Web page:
Legacies that pave the future of innovation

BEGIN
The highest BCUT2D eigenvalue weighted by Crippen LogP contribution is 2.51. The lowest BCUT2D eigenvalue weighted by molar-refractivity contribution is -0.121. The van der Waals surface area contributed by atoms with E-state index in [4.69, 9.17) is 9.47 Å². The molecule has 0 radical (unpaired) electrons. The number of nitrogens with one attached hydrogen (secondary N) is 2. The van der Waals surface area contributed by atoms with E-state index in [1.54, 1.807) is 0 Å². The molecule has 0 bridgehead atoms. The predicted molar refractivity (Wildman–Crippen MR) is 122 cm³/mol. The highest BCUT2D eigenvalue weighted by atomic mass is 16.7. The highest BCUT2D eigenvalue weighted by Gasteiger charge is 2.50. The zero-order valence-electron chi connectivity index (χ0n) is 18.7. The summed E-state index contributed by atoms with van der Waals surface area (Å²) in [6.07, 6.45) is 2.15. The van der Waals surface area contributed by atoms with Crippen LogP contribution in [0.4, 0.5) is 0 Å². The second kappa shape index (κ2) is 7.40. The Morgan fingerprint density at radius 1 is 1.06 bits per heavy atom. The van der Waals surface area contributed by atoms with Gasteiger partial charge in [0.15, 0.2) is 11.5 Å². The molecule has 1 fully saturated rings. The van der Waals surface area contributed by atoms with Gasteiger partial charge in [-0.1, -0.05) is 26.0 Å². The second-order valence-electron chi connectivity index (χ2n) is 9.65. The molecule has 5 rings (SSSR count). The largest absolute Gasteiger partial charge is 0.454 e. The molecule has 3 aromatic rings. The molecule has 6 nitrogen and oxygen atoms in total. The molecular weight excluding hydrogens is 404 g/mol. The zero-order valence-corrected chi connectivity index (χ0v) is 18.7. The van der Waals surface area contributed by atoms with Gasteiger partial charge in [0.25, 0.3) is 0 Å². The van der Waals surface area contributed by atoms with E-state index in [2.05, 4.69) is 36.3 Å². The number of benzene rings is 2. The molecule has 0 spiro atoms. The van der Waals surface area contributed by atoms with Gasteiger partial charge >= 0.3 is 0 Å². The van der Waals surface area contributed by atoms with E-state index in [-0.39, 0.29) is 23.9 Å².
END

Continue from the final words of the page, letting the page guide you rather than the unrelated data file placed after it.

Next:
By Stephen Dombroski, Director, Consumer Markets, QAD The supply chain. Not too long ago, many people didn’t quite understand it or had even heard of it. Then, 2020 happened and the terms “supply chain” and “toilet paper” became synonymous. Now, a few years removed from the great pandemic, people have started to forget about the supply again—until a product they need is not readily available on the shelf or online. However, with each challenge, more innovators are stepping up to the plate to solve problems and bring the supply chain into a new era. Like Marco Polo exploring the Silk Road, the supply chain has always been led by visionaries who wanted to expand on the definition of success and take chances with new ideas. It is difficult to determine which historical innovation has been the most influential on the supply chain. For example, the inventors of the barcode, Norman Joseph Woodland and Bernard Silver, who took Morse Code and translated it into black bars that can hold unique, programmable information and allow products to be tracked. Or there is Frederick McKinley Jones, the inventor of the refrigerated “reefer” trucks which allow perishable foods to be transported further distances than ever before. And there was Josef Schengili, one of the creators of a software system that helped pave the way for Advance Planning and Scheduling which helped manufacturers optimize production schedules to maximize customer service and maximize production efficiency. One question to ask when observing a true historial giant in the supply chain, someone who not only created a tool but an entirely new way of thinking, is: If faced with a supply chain crisis, what “dream team” would be the best to assemble in order to brainstorm a powerful solution? Modern distribution The creation of the modern day supply chain and logistics is often credited to Sam Walton, creator of Walmart, a company that pushed back at other large stores and offered quality goods and services at competitively low prices. Though it wasn’t the affordability that Walton and others credit to Walmart’s success but rather the approach to replace inventory with information. In other words, Walmart takes full advantage of its digital data to stay on top of its supply chain management’s sourcing, stocking, and fulfillment. Walmart’s push for informational transparency in its supply chain has allowed the company to control pricing and maintain dependable catalogs. Fred Smith, founder of Fedex, also wanted to deliver dependable services. He saw the world automating and with this influx of automation and technology, businesses and people would need things faster. His supply chain dilemma was how to overnight deliver hundreds of thousands of packages going any number of ways. His solution: the Federal Express wheel consisting of a spoke and hub model where all planes had to land at one location. From there, all packages were sorted to where they needed to go, and planes flew out of the central hub to single delivery destinations. Once that was determined to be successful, Smith knew there was a need for traceability in the supply chain. Therefore, to track all the packages that were coming into the central hub, the SuperTracker was created so employees had a handheld barcode scanner on them to mark the package in the system as it was picked up and delivered. Up-to-the-minute data and the management of it is essential in supply chain fulfillment. Modern manufacturing Manufacturing and the supply chain is a cycle. Many people think of it as a linear journey: it starts with procuring a material and ends with the production of a product. But it is more than that. It is a repetitive cycle that is actually a living and breathing thing that needs to be monitored and managed constantly, or it can quickly spin out of control. Before an order can be fulfilled, manufacturers must procure the materials to make the finished goods, and oftentimes they face problems in sourcing their materials. Certain automotive giants each knew that controlling sourcing in the supply chain was imperative, but each approached it differently. Kiichiro Toyoda, creator of the world renowned Toyota Motor Corporation, is best known for his Toyota Production System (TPS) that made the corporation an automotive production leader. A major component to TPS is the Just in Time (JiT) principle, which cuts costs and waste by only creating what is needed at one time. Less inventory management, waste cleanup, and storage costs are required because there is no stockpiling of materials. When it works, it works well because it is cost effective and capitalizes on the most profit per car. However, when supply chains can’t deliver at a minute’s notice, there is nothing to fall back on. Henry Ford, of Ford Motor Company, was wary from the start of supply chain shortage issues. While Ford is most known for his moving assembly line, it is the lengths he took to fuel those production lines continuously that are most impressive. Ford not only sourced the raw materials but he bought coal mines, iron mines, and lumber forests, on top of owning the railroads and ships needed to transport the materials. Ford was always aware that a supply chain shortage could halt production, and he wanted to control as much of the chain as possible. Unfortunately, to keep up with modern technology and cut costs, Ford Motor Company did start outsourcing production of car computer chips to Taiwan, and they now are experiencing a shortage that has impacted production. Conversely, Tesla, headed by Elon Musk, saw this supply chain shortage risk and immediately brought production of computer chips in-house with their Gigafactory. While it was an up-front cost to gamble, Tesla has what few other manufacturer’s have: control over chip production to ensure realistic timelines and full control over programming. Reimagine current supply chain materials One of the best ways to stay ahead of a supply chain crisis is to not focus on what is inaccessible, but rather what resources are readily available. The people who excel the most don’t stop there, they then take what they have and imagine it in new ways. In the 1920s, a journalist asked Thomas Edison how it felt to fail 1,000 times in his attempt to invent the incandescent lightbulb. Edison replied, “I didn’t fail 1,000 times, the lightbulb was an invention with 1,000 steps.” That’s what Ray Kroc pushed for at McDonald’s, the company he purchased from the McDonald’s brothers in 1961 and then globally expanded and ran as CEO until 1973. Kroc is most known for his influence on McDonald’s efficient assembly line, allowing the food to be pieced together faster step by step and with machine assistance than could ever be done by one chef creating a meal from start to finish. Kroc was obsessed with consistency. He pushed to standardize the menu which helped create brand continuity for the customer and internal company control over supply management. By making and pricing all of the burgers the same at each location, the continuity made predicting profit, overhead, and supply orders easier for the company. Customers want the same product regardless of which restaurant they are visiting. Kroc went as far as standardizing suppliers: the same type of potato had to be used for all french fries. This guaranteed the same experience whether you were in Chicago or Timbuktu. McDondald’s returned to this philosophy during COVID when it created a limited menu. This ensured that the fast food giant only promised customers what it could depend on receiving in its supply chains at all major locations. Perhaps the greatest push for innovation that happened under Kroc’s leadership was the invention of the Big Mac in 1967. To compete with Burger King’s new Whopper, one of the largest burgers on the market at the time, an owner of a Pennsylvania McDonald’s, Jim Delligatti, created the Big Mac. A year after its creation, Kroc added the Big Mac to all McDonald’s menus. Why is this such an accomplishment? McDonald’s Big Mac took the same ingredients readily available at all locations to create the stacked burger. Unlike the competition, no larger items or new ingredients delayed fulfillment in supply chain shortages. Not only did this allow for the new product to be introduced quickly, but no additional or unexpected costs were incurred. McDonald’s approach to repurpose what was already in their supply chain is what other companies can challenge themselves to do. Think outside the buttons While some companies utilize what they have in different ways for new products, other companies are allowing the customer to be the one to think outside the box, or rather the buttons. In 2007, Steve Jobs launched the first iPhone with its characteristic touchscreen because he thought that buttons limited what could be accomplished. And while it was not the first touchscreen phone on the market, it had a longer battery life, more capabilities, and—most importantly—it was customizable. With each iPhone, users have more power over what functions, apps, and layout their phone has. By not boxing the user in, they will never run out of options and have less need to look elsewhere for a different product. One screen that can be customized also saves on production costs and sourcing since new materials are not needed for one person’s iPhone versus another’s. Giants of the future supply chain These individuals faced true challenges to their brands and not only overcame them, but they also created systems and processes that others had to adopt in order to stay relevant and competitive. These lessons in maximizing creativity, creating product dependability, and controlling the supply chain have brought the modern supply chain to where it is today. However, the reality is that companies cannot rely on those thought leaders to assist with supply chain problems today. Instead, these giants should inspire business leaders to create the next big idea, just like they once inspired their own people. Great ideas have to start somewhere, and a great starting point is in in-house supply chain management systems. New challenges will arise and new ideas will be needed to overcome them. Something perceived as a small fix may become standard practice in years to come. One uniting catalyst to all these supply chain giants is that they had to take a risk. Many of these ideas that led to success could have easily led to failure. These pioneers realized that and stared fear in the face to take a chance. Franklin Roosevelt once said: “We have nothing to fear but fear itself.” He was correct. When someone takes a chance with a new idea, yes, failure is a possibility—but so is success. Where would we be today if the inventors of the wheel yielded to fear?